UM knew of sex abuse reports against doctor 19 months before going public
The University of Michigan learned about allegations of sexual misconduct by former sports Dr. Robert E. Anderson in 2018 — but 19 months passed before UM publicized a hotline, announced the hiring of an outside investigator and publicly asked for any other potential victims to come forward.
UM announced the moves Wednesday morning — 19 hours after The Detroit News began asking questions about allegations lodged in August by Robert Julian Stone, a UM alum who alleged the late doctor fondled him during a medical exam in 1971.
"The reason I called (The News) worked," Stone said. "I just wasn't willing to sit here and be stonewalled by these people indefinitely."
In a press release issued Wednesday morning, university officials said UM police began an investigation in July 2018 after a former student athlete wrote to Athletic Director Warde Manuel about alleged abuse during medical exams in the early 1970s.
UM said the outreach to possible victims it announced Wednesday was part of an independent review by lawyers at the firm of Steptoe & Johnson, which the university hired in January. The university also said the Washtenaw County Prosecutor's Office finished its review of the case Tuesday and decided against filing criminal charges.
When asked why UM waited to call for victims until The News asked about Anderson, university spokesman Rick Fitzgerald responded in an email.
"Thanks for asking this important question," Fitzgerald said. "The university took this action based on receipt of an initial review by the external law firm and the prosecutor's decision Tuesday."
Later, Fitzgerald said: "We made a decision to wait on any additional outreach until the prosecutor made a decision on criminal charges. We would never want to do anything that would interfere with a police investigation."
The UM police investigation, which Fitzgerald said was completed in April 2019, was sent to the Washtenaw County Prosecutor's office for review.
Chief Assistant Prosecutor Steven Hiller said UM sent the report between May and June.
Two hours after The News asked about the case Wednesday, Hiller said the review had been concluded; in a later email, he said his office finished reviewing the allegations months ago.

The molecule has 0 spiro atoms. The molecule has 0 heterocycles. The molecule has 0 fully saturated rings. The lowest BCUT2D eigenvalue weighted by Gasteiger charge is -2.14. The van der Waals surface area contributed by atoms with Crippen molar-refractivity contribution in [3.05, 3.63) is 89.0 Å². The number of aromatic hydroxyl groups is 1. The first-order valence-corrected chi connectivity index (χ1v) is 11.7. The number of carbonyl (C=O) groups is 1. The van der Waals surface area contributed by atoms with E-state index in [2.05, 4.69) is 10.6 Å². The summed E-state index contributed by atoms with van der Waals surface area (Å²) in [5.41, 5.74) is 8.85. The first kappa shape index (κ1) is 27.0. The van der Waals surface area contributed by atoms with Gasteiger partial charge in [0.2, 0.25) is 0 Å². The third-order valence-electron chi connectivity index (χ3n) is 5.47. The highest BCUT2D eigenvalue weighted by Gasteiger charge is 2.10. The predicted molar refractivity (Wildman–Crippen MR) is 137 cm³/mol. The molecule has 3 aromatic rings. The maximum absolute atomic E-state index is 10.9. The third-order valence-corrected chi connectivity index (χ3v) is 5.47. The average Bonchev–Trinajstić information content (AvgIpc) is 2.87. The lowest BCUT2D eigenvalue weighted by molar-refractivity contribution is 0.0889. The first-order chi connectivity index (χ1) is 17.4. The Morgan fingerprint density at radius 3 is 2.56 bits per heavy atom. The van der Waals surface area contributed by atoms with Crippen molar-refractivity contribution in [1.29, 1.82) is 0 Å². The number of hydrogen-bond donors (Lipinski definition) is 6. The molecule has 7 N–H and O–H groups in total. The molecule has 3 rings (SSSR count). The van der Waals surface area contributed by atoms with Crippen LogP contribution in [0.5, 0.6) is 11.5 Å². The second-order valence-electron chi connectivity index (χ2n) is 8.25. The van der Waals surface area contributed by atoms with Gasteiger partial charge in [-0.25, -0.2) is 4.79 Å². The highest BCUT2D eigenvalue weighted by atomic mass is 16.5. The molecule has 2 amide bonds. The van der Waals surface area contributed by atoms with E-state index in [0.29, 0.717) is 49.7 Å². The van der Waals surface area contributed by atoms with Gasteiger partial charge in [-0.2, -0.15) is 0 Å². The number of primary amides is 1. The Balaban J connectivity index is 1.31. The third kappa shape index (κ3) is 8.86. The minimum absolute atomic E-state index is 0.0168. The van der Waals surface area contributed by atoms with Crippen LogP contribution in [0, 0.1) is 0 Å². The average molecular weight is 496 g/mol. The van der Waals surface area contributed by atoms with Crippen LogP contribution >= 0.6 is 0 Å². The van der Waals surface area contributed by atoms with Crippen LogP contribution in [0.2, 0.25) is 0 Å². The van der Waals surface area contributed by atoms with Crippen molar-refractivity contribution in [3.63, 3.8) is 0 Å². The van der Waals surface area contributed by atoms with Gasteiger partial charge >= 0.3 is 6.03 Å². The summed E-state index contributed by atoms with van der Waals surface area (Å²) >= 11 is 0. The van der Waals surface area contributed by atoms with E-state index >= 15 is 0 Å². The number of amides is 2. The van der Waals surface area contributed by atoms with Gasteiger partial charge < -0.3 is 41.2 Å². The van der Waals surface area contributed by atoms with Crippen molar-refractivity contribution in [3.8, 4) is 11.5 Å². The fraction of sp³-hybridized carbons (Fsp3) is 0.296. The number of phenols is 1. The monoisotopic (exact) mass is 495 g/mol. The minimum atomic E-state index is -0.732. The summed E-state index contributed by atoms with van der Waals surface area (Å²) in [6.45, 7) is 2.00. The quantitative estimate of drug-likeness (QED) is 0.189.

He added that no charges could be filed even if evidence existed because Anderson was deceased and no ancillary charges could be filed against others because the statute of limitations had expired.
"This office concluded our review of the report sometime last fall," Hiller said. "The review was initially completed some time before that, and then the matter was looked at again after UMPD submitted an additional report in the late summer or early fall."
The allegations against Anderson became public Wednesday when The News published a story detailing Stone's account of the alleged assault by the doctor and numerous emails he exchanged with UM officials.
Stone reported his allegations to the university in August, and followed up Jan. 3, asking for his report.
Jesse Johnson, UM police records and evidence manager, told Stone he wouldn't get the report because it was under review by prosecutors, adding that the report is "extremely large and documents many other victims, and any release will have to be heavily redacted."
"That report could not be released until the Prosecutor's Office has completed its review," Johnson told Stone in an email.
Stone told the News one of the reasons he came forward was that he learned there were other alleged victims and he feared that the university and the prosecutor could keep the case open indefinitely, and no one would ever know about the allegations against Anderson.
"I want to reach out to all of the other men who were assaulted by this doctor and I want them to step forward, because we're stronger together," Stone said. "Only if they step forward in a public way can we guarantee the integrity of the case file."
On Wednesday, after Stone's story was published online, he said he got a call from UM police Detective Mark West.
Stone said West told him he did the right thing by contacting the media because it "forced the hand" of the prosecutor's office, and accusers needed an update.
"He said I was right in my assumptions that they were just sitting on it and not doing anything," Stone said. "They are now doing something. That can't undo what happened to me and the other men, so they have to have some sort of face-saving modus operandi in order to make themselves like they are doing something. That's what they have to do and it's what they should do."
West did not respond Wednesday to phone messages from The News.
Anyone who wants a copy of their report came make a request under the Freedom of Information Act with UM's FOIA office at email@example.com.